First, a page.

Biden's Cabinet gradually confirmed by Senate

Biden's Cabinet gradually confirmed by Senate
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Almost a week after being sworn in, President BidenJoe BidenHouse clears bill to provide veterans with cost-of-living adjustment On The Money — Dems dare GOP to vote for shutdown, default To reduce poverty, stop burdening the poor: What Joe Manchin gets wrong about the child tax credit MORE is seeing his Cabinet start to come together.

The Senate confirmed Antony BlinkenAntony BlinkenFive things to watch as Biden heads to the UN Poll: Biden, Trump statistically tied in favorability Majority of voters disapprove of execution of Afghanistan withdrawal: poll MORE, one of Biden’s longtime advisers, as secretary of State in a 78-22 vote Tuesday, making him the president’s fourth nominee to be approved by the upper chamber. 

The Senate has also confirmed Treasury Secretary Janet YellenJanet Louise YellenOvernight Energy & Environment — Presented by the League of Conservation Voters — White House plans extreme heat workplace standard McConnell signals Senate GOP will oppose combined debt ceiling-funding bill Democrats aim to suspend debt limit with bill to avoid government shutdown MORE, Defense Secretary Lloyd AustinLloyd AustinOvernight Defense & National Security — Presented by AM General — Rocky US alliances as Biden heads to UN assembly Far-right rally draws small crowd, large police presence at Capitol Capitol Police swear in state, local law enforcement ahead of 'Justice for J6' rally MORE and Director of National Intelligence Avril HainesAvril HainesCIA chief team member reported Havana syndrome symptoms during trip to India: report Republican requesting data, notes, emails in intelligence report on COVID-19 origins After messy Afghanistan withdrawal, questions remain MORE over the past six days in broad bipartisan votes.

But Biden is still missing permanent officials to helm the key departments of Justice, Homeland Security and Health and Human Services (HHS), as well as the CIA — let alone deputy positions across government that also need Senate-confirmed officials.

Historically, presidents have seen their senior team confirmed more quickly than Biden. Former Presidents George W. Bush, Obama and Trump each had multiple secretaries confirmed on the day of their inauguration, while Biden had just one, Haines, who was confirmed last Wednesday evening.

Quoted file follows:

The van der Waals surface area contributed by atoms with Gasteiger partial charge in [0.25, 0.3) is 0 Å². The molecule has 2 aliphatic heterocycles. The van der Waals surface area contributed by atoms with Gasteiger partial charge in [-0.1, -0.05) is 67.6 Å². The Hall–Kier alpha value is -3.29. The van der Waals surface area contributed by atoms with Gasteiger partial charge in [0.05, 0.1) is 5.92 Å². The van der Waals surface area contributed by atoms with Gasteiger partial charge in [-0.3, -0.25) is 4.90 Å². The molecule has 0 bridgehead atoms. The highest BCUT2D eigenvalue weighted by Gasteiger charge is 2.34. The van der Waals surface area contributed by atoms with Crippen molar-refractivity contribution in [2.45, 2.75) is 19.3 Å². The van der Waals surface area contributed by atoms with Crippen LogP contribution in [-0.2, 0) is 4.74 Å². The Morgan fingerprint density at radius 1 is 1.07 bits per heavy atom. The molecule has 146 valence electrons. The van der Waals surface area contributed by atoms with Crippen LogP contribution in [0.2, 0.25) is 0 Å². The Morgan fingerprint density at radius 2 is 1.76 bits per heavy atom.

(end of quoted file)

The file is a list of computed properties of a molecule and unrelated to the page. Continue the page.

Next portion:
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“It’s lagging if you go back to the three previous administrations,” said Kathryn Tenpas, a nonresident senior fellow at the Brookings Institution who tracks administration staffing and turnover rates.

The vacancies in Biden’s administration come at a time when the federal government is contending with multiple crises. Biden has installed acting officials across government in order to keep agencies running as the president waits for his personnel to be confirmed to permanent positions.

Tenpas said that there are some 4,000 political appointments across government, between 1,200 and 1,300 of which require Senate confirmation, meaning that Biden has been able to put many officials in place despite a lack of confirmed agency heads at this stage.

“There are Biden people in each of these departments now,” Tenpas said, but she noted that agencies are limited in what they can execute without a confirmed leader. “If there’s not a leader at the top, it’s harder to plan for the future.”  

Additional votes are expected in the coming days. The Senate Homeland Security Committee advanced the nomination of Alejandro MayorkasAlejandro MayorkasHundreds of Haitians return to Mexico after expulsions from Texas begin A better way to reduce the backlog of asylum applications Biden administration prioritizing single adult Haitians, some families for deportation: report MORE for Homeland Security secretary on Tuesday despite a request by some Republicans to delay the nomination, meaning a full Senate vote on his nomination is likely later this week.

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Former national security officials from Republican and Democratic administrations have called for Mayorkas’s swift confirmation, given the current security challenges facing the country.